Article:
I finished watching “The Street” on BritBox the other night.
One of the episodes, “Past Life”, was about an alcoholic named Shay who finds out he has a teenage son.
An old flame named Madeleine turns up out of the blue and tells him that he has a 16 year old son named Otto.
He asked Madeleine why she didn’t tell him about his son. She said it was because she wanted nothing more to do with him. But his son had asked to meet him.
In other words, his drunken behavior had driven her away long ago.
Then the day comes when Madeleine brings Otto to his house. Shay watches out the window as they get out of the car. He has began to look forward to meeting this son he knew nothing about.
Until he sees that Otto has Down’s Syndrome.
What Is Normal Anyway?
Madeleine knocks on the door but Shay is too cowardly to answer it. He cannot find it within himself to accept a son with “limitations.”
He thinks to himself: She must have slept with someone else. That can’t be my son.
But that is not the end to it.
Sometimes Shay comes home to find Otto waiting for him. Shay chases him away as though he’s a stray animal.
He cannot see past Down’s Syndrome. Shay cannot see Otto as a son.
Shay Makes An Effort:
Shay eventually decides to get to know Otto. But the first time Madeleine allows Shay to have Otto stay overnight, Shay passes out drunk.
Otto comes down from the upstairs bedroom looking for something to drink. He sees a beverage in the refrigerator and drinks it. It is vodka.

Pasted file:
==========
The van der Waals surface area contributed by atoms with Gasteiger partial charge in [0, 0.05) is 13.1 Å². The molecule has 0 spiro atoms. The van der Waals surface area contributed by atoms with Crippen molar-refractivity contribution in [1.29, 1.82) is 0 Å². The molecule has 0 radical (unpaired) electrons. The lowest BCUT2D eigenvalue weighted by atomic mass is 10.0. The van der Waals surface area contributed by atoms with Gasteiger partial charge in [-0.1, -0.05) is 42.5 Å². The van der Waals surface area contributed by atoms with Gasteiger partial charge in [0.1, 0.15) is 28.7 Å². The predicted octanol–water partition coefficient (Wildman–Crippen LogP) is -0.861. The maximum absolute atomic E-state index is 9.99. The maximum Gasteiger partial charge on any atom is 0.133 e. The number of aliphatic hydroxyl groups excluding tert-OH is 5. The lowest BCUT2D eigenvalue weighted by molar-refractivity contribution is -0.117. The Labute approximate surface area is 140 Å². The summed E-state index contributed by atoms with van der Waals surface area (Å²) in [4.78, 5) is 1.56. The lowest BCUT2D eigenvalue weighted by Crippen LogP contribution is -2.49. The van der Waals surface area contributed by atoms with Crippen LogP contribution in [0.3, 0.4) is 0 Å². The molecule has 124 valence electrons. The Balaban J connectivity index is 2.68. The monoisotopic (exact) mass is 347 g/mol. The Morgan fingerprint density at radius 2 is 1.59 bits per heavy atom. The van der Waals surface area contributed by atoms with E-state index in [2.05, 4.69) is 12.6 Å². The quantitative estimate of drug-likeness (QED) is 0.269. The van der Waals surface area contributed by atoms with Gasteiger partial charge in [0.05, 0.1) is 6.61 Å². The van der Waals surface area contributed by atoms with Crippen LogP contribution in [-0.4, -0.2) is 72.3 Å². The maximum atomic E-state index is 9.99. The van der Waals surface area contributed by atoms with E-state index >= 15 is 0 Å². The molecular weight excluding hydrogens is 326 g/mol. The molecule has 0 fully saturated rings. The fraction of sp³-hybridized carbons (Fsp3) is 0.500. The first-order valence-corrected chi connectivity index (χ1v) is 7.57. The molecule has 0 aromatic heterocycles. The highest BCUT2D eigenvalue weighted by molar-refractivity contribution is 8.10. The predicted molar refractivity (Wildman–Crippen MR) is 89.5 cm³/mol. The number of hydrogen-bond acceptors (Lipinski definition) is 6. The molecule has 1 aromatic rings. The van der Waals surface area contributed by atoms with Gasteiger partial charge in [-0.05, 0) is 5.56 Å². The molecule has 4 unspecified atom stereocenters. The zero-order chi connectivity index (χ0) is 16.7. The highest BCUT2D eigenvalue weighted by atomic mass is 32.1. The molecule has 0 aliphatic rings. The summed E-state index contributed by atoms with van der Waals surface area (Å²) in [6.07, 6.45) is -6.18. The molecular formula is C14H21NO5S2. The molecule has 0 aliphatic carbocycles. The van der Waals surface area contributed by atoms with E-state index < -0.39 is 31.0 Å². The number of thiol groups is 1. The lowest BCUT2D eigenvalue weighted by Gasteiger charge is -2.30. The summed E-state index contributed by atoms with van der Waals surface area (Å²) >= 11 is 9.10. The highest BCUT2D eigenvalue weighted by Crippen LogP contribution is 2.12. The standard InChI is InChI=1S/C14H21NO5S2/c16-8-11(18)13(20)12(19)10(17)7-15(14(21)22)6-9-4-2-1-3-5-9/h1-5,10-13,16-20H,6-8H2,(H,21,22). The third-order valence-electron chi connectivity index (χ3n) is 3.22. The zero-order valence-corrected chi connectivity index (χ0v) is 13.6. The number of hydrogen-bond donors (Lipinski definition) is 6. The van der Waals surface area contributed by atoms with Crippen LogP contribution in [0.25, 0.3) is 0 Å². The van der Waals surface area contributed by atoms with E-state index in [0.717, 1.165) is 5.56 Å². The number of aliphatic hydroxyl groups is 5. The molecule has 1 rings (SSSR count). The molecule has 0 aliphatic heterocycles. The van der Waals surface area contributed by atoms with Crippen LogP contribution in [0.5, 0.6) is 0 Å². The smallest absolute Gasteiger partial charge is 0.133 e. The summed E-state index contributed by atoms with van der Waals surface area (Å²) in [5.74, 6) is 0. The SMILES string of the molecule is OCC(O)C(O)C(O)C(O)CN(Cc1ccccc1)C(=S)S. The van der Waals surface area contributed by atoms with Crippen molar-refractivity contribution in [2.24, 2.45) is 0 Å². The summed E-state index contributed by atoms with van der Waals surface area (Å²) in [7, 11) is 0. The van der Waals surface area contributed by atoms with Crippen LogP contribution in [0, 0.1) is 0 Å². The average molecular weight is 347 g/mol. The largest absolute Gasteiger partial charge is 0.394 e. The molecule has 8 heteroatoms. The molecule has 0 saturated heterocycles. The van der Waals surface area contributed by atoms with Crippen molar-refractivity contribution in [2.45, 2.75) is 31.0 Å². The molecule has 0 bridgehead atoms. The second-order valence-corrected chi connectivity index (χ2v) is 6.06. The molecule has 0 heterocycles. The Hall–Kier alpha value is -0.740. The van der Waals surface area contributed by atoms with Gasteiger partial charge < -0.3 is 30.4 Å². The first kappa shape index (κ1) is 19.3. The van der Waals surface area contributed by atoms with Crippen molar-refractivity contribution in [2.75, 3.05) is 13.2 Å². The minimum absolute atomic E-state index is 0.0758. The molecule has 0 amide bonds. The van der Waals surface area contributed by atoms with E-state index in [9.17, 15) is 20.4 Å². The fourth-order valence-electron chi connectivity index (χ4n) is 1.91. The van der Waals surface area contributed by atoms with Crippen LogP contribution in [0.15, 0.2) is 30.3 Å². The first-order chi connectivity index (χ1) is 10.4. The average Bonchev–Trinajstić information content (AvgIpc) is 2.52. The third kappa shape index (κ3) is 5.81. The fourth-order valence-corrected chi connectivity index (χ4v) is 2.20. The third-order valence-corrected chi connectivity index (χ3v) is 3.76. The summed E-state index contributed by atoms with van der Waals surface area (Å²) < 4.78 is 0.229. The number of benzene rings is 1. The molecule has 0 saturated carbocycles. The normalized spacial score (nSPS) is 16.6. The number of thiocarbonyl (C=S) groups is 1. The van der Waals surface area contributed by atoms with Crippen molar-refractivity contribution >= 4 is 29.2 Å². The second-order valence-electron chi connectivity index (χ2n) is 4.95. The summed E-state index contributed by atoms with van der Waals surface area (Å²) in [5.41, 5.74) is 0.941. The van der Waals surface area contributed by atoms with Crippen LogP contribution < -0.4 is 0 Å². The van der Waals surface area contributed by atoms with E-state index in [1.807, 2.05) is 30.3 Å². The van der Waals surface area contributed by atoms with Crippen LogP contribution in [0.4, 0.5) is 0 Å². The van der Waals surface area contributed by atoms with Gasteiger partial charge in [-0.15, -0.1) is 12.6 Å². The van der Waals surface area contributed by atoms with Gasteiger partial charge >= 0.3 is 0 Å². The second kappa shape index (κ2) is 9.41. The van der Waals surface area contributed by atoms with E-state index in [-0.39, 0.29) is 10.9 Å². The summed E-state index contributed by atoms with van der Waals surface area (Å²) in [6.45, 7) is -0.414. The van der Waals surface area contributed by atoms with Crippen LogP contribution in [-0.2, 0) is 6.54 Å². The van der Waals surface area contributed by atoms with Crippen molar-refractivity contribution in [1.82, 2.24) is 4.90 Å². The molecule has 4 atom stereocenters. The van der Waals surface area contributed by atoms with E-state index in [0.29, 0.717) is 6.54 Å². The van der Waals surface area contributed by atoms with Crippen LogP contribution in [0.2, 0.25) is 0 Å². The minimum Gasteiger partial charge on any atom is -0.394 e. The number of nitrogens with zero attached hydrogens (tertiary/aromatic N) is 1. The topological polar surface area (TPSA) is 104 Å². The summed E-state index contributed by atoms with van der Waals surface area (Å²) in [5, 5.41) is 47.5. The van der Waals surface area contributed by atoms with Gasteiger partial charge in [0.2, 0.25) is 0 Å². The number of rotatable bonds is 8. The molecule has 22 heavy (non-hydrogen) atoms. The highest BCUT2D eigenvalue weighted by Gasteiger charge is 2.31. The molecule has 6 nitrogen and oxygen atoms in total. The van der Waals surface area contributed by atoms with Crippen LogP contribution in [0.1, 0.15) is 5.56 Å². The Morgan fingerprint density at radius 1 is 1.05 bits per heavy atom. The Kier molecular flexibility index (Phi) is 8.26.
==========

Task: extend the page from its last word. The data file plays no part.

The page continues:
Shay awakes to Otto having a seizure on the floor. He rushes him to the hospital. And of course when Madeleine arrives the doctor tells her what Shay cannot bring himself to tell her. That alcohol caused it.
Madeleine immediately cuts off ties between Shay and Otto. She has given him several chances and he has failed Otto too many times to be trusted.
If Shay was to have a son, he wanted a normal son. At least that’s what he told himself. But he finds that he misses Otto. He had given his life new meaning.
Shay goes on a real bender. He loses everything and eventually is sleeping on the street.
A neighbor finds him, sees that Shay has finally hit bottom, and helps him to sober up.
Shay Finally Sobers Up:
Shay goes to Alcoholics Anonymous and stays clean. He passes the six month mark.
But Madeleine will not relent. Shay had hurt his son first by rejecting him because he had Down’s Syndrome. Then he had nearly killed him by choosing to drink instead of being a proper parent.
Sometimes, unfortunately, you don’t know what you have until you no longer have it. As was the case with Shay.
If he had looked past “different” earlier he might have gotten the chance to really know his son. And his son might have enriched his empty life.
We all have so much to learn about acceptance. About looking beyond someone’s color or intellectual challenges.
Different does not mean bad. It doesn’t mean “less than.”
It just means “not quite the same as, but equal to.”